Study shows difference between young, older drivers -, South Georgia News, Weather, Sports

Study shows difference between young, older drivers

July 25, 2007

Albany--  Who's the safer driver?  Seniors or teens? Researchers looked at the number of crashes involving both groups to answer that question. The results were pretty overwhelming.

It's a question that just might cause accelerated debate. Who's the worst driver?

"The elderly people," said driver Byron Hood.

Some drivers like Byron Hood quickly say it's older folks. "Well you have some that basically, they're not supposed to be driving," said Hood.

But others disagree. "I would say young drivers between the ages of 16 and 18," said driver Veronica Farley.

Veronica Farley thinks teens aren't always the most attentive. "They're not as experienced as older drivers so I think that's what makes them the worst," said Farley.

She could be right. A study released this month by RAND shows that senior drivers just might be safer drivers. Here's a look at some of the research.  In 2001, people 65 and older made up 15 percent of licensed drivers in the United States.  But they contributed to only 7 percent of accidents.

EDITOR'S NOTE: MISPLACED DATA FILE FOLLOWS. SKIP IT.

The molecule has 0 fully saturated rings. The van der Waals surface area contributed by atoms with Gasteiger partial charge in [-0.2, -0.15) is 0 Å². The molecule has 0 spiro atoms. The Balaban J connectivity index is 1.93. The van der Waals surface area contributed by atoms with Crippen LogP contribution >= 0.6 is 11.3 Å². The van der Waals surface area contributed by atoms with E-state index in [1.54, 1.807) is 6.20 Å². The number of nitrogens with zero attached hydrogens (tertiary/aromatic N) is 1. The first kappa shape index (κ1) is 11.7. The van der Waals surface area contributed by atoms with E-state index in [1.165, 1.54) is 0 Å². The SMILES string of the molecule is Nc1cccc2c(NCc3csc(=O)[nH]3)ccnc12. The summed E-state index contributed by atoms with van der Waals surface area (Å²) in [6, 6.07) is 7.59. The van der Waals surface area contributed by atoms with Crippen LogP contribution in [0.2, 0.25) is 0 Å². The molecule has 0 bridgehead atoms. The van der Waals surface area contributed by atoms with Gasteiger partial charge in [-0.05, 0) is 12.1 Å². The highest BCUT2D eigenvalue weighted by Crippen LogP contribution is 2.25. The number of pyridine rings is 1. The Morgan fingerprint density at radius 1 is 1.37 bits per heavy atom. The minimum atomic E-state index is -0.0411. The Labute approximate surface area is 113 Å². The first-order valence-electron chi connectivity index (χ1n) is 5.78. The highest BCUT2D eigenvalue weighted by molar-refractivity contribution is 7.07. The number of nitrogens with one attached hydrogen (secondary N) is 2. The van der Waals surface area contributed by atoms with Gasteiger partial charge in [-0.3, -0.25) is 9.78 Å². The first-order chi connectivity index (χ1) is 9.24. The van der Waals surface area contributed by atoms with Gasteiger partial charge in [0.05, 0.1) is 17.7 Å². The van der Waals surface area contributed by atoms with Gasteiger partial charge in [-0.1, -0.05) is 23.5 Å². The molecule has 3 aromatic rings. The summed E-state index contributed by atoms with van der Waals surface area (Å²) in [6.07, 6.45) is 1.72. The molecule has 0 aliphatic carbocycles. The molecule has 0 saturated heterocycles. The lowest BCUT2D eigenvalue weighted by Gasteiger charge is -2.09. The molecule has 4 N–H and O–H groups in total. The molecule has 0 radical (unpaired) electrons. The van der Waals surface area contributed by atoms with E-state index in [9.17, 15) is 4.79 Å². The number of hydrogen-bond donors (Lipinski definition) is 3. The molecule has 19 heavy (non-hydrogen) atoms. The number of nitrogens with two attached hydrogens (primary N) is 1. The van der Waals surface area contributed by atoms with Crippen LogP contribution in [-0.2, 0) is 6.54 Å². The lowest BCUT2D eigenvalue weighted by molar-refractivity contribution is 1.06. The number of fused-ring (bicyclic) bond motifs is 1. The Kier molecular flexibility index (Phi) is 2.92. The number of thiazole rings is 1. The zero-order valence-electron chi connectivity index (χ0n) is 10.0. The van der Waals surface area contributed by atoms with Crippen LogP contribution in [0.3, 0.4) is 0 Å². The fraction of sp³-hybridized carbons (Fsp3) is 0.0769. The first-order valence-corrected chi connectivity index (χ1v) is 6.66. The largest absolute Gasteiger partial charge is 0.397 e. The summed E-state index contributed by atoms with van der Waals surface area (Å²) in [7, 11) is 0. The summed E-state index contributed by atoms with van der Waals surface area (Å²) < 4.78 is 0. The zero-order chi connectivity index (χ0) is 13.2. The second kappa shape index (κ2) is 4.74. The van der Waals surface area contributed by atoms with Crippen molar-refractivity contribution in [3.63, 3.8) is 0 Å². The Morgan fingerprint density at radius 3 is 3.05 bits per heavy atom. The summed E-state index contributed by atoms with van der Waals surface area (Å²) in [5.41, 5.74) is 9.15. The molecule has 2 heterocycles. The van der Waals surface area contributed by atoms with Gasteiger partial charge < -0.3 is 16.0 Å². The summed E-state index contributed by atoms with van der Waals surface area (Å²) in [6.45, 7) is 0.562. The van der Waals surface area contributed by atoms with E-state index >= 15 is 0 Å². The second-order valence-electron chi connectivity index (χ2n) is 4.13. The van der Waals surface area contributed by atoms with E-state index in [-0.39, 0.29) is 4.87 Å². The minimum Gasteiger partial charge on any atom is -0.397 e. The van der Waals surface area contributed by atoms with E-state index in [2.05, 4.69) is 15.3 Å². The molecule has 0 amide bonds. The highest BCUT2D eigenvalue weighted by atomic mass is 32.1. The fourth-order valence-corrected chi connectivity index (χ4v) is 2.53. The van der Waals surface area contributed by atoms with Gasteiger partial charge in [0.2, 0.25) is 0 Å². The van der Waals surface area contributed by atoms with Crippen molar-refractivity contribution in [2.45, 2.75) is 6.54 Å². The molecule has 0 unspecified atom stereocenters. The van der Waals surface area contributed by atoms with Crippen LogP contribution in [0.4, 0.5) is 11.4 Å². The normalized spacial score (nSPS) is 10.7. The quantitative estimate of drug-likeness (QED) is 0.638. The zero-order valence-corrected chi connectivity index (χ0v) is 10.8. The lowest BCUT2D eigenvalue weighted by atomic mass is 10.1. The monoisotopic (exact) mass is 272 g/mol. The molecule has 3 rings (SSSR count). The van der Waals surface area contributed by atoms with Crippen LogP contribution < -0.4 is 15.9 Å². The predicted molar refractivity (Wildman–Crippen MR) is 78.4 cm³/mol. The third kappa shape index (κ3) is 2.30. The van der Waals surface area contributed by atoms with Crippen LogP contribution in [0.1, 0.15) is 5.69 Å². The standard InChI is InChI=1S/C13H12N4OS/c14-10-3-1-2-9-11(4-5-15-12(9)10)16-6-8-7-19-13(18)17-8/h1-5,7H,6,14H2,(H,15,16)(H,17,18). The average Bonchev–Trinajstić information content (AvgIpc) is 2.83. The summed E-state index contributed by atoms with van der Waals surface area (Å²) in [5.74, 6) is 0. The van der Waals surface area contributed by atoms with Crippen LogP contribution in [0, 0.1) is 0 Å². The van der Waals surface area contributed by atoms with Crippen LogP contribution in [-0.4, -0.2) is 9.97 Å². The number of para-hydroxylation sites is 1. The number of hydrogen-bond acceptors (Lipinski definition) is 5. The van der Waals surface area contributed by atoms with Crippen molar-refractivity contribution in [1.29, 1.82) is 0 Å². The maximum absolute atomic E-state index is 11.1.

Younger drivers aged 15 to 24 made up just 13 percent of licensed drivers but caused more than 40 percent of all accidents.

"That's surprising," said Hood.

That's surprising for some but still not enough to change opinions. "Some that's 60 and 70 years old that know they're supposed to be at home but they still get out here on the highway and try to take a chance and in doing so cause an accident," said Hood.

"My grandfather drove up until he was I think 94 and they have more experience and most of them are very careful and cautious. Most of them," said Farley.

And while some debate on the issue, drivers like Lori Brown say age is nothing but a number. "I truly think it depends on the individual," said Brown.

It could all come down to skill and how much or how little is used on the roads.

Drivers 65 and older could represent 25-percent of the driving population by 2025, a jump of more than 10-percent.



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